Whenever someone is wrongfully convicted in Michigan, the real perpetrator often continues to threaten society. For those who have been convicted of a crime they did not commit, an attorney who has experience in dealing with post-conviction matters and DNA evidence may be helpful. Wrongful convictions are tragedies that devastate the individual convicted in error and his or her family and loved ones.
Analysis of the DNA exonerations across the country shows several shortcomings in the criminal justice system. The most significant involve misidentification by eyewitnesses — some 75% of these wrongful convictions were based on evidence of mistaken identification. More than one-half of the overturned convictions involved forensic evidence — such as bite marks, fiber and hair comparisons — that were later invalidated.
Mental health problems or coercive interrogation techniques led to false confessions that featured in 25% of wrongful convictions. Next on the list are unreliable witnesses such as jailhouse informants, many of whom are unreliable. Some lie to benefit themselves, and such testimonies led to the convictions of 15% of those who were subsequently exonerated by DNA technology. In a small percentage of exonerations, misconduct by prosecutors or police were identified, often involving pressure to close cases.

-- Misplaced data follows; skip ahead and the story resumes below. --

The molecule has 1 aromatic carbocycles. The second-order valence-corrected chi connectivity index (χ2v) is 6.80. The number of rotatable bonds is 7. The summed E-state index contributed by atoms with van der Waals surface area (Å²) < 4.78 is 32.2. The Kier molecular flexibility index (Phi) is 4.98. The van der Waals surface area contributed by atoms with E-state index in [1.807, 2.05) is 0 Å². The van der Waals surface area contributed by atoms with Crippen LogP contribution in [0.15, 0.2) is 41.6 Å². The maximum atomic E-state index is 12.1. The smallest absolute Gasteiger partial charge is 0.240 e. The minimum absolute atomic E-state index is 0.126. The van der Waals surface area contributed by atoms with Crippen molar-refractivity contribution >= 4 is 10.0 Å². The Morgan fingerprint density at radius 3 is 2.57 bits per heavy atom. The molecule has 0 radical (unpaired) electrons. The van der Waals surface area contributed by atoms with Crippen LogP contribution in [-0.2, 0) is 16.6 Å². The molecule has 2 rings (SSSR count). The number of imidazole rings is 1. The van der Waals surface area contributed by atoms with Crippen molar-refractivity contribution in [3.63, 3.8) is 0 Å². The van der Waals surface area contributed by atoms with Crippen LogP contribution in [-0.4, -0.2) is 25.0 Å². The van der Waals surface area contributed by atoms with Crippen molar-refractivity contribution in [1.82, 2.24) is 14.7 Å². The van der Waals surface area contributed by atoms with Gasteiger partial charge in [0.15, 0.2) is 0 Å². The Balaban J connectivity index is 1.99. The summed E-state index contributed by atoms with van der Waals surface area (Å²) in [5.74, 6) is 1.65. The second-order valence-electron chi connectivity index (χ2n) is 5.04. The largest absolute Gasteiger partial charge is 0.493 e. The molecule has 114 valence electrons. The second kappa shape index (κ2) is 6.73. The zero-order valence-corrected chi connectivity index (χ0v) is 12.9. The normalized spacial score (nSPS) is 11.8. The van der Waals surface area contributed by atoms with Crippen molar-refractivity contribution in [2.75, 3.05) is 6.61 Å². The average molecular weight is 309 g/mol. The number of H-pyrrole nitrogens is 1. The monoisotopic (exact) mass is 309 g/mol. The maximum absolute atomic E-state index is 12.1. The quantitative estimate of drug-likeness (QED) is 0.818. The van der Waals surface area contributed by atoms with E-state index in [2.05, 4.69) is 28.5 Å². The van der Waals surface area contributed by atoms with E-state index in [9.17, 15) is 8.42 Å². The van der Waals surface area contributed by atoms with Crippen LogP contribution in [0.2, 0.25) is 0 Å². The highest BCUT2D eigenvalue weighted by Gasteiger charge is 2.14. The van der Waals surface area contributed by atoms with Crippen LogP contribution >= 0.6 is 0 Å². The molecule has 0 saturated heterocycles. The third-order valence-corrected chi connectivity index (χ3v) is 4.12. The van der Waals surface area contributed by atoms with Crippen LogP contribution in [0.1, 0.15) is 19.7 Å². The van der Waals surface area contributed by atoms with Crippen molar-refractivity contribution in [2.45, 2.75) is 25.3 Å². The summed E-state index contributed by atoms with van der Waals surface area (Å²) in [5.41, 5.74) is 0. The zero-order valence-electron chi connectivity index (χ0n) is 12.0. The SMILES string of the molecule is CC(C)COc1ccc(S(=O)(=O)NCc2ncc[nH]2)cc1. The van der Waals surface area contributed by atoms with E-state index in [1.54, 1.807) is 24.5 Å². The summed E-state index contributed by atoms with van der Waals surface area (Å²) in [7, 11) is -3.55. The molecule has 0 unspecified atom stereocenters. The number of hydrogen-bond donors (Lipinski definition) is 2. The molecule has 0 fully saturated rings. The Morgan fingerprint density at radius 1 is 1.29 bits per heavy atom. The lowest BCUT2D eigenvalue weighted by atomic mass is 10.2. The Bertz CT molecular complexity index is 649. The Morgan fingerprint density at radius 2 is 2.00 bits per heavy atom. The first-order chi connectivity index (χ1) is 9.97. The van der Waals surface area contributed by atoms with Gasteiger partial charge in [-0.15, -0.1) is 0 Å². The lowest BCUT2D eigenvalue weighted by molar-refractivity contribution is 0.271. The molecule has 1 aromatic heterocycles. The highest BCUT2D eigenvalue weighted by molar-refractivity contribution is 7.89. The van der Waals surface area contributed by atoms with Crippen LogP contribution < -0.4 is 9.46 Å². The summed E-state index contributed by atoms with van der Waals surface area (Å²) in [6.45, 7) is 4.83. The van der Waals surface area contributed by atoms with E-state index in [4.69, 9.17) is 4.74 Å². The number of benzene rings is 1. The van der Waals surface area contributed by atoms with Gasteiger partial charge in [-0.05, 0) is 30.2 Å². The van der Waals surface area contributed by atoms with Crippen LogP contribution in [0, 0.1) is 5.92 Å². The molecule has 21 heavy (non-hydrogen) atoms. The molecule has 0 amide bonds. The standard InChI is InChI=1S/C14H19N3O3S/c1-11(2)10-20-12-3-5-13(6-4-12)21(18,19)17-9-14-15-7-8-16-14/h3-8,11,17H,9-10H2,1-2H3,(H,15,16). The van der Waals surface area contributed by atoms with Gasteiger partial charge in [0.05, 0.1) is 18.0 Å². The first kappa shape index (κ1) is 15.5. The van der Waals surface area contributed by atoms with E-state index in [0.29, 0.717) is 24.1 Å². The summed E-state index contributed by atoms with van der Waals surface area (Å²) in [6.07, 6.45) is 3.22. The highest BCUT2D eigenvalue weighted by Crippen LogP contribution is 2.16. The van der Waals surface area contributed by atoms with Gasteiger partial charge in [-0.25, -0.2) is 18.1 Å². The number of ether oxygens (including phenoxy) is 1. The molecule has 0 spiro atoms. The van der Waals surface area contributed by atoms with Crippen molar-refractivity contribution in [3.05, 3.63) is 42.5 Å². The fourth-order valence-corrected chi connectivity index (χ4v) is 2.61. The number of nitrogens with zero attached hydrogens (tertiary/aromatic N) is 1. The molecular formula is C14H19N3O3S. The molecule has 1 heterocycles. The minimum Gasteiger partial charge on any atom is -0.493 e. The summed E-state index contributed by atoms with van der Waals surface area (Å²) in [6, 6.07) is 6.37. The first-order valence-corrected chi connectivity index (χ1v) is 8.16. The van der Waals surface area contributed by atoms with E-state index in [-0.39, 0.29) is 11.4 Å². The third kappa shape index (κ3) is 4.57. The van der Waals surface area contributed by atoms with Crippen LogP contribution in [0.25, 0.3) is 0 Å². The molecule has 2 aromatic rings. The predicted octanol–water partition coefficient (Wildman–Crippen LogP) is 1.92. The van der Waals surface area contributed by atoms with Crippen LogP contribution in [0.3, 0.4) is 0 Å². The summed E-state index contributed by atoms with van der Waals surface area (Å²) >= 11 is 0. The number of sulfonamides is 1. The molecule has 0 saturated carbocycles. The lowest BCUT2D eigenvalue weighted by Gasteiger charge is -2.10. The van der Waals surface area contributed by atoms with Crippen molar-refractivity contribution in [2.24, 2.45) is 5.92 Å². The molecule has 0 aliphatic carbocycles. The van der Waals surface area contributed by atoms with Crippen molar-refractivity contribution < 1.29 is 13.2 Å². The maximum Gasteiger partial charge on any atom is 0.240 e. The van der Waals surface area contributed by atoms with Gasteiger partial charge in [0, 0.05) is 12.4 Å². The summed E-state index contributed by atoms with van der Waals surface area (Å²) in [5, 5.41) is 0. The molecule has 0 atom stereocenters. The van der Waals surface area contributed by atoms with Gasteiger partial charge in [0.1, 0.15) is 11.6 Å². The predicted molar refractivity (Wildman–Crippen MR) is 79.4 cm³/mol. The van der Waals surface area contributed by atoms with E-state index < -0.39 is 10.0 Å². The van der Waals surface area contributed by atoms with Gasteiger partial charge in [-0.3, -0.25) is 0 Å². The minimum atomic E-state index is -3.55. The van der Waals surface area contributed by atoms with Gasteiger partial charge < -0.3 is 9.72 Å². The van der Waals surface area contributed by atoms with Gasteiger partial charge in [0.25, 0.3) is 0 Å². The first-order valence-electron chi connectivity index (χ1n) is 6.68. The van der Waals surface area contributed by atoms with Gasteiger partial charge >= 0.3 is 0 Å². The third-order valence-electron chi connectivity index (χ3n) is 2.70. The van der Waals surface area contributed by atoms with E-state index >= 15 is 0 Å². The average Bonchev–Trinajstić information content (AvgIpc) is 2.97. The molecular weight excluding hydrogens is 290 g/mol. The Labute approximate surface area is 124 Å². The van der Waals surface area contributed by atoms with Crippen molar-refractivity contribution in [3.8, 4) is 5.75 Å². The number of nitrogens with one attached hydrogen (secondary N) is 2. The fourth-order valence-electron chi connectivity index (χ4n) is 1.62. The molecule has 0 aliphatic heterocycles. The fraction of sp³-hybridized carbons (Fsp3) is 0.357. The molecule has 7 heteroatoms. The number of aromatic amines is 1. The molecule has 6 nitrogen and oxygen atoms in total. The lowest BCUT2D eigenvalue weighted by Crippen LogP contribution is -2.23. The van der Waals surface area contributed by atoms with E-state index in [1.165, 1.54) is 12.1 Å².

Although the right of defendants to counsel aims to guarantee a proper defense, ineffective representation has caused a small percentage of wrongful convictions. The sensible step for anyone in Michigan who believes his or her conviction was a mistake is to retain the services of an attorney with experience in handling post-conviction matters. The lawyer may be able reopen the fight to correct any wrongs committed within the criminal justice system.